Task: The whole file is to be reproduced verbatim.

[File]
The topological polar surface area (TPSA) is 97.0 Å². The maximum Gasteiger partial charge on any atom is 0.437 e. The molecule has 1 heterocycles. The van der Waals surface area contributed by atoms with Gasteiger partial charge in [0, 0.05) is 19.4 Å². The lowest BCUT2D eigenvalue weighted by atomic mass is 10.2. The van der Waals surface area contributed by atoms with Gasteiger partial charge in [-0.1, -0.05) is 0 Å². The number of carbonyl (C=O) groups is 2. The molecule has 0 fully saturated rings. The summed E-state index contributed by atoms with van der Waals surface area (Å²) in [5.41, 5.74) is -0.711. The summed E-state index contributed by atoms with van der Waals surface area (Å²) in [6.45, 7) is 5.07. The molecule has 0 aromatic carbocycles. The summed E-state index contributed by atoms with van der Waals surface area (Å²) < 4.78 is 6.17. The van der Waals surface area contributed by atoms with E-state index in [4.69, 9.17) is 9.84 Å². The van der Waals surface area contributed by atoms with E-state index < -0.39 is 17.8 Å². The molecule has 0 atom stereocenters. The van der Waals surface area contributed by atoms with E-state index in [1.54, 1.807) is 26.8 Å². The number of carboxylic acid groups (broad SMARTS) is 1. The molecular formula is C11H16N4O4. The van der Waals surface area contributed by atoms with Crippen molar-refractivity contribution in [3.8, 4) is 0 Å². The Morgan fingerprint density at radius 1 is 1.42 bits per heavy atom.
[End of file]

The topological polar surface area (TPSA) is 97.0 Å². The maximum Gasteiger partial charge on any atom is 0.437 e. The molecule has 1 heterocycles. The van der Waals surface area contributed by atoms with Gasteiger partial charge in [0, 0.05) is 19.4 Å². The lowest BCUT2D eigenvalue weighted by atomic mass is 10.2. The van der Waals surface area contributed by atoms with Gasteiger partial charge in [-0.1, -0.05) is 0 Å². The number of carbonyl (C=O) groups is 2. The molecule has 0 fully saturated rings. The summed E-state index contributed by atoms with van der Waals surface area (Å²) in [5.41, 5.74) is -0.711. The summed E-state index contributed by atoms with van der Waals surface area (Å²) in [6.45, 7) is 5.07. The molecule has 0 aromatic carbocycles. The summed E-state index contributed by atoms with van der Waals surface area (Å²) < 4.78 is 6.17. The van der Waals surface area contributed by atoms with E-state index in [4.69, 9.17) is 9.84 Å². The van der Waals surface area contributed by atoms with E-state index < -0.39 is 17.8 Å². The molecule has 0 atom stereocenters. The van der Waals surface area contributed by atoms with E-state index in [1.54, 1.807) is 26.8 Å². The number of carboxylic acid groups (broad SMARTS) is 1. The molecular formula is C11H16N4O4. The van der Waals surface area contributed by atoms with Crippen molar-refractivity contribution in [3.8, 4) is 0 Å². The Morgan fingerprint density at radius 1 is 1.42 bits per heavy atom.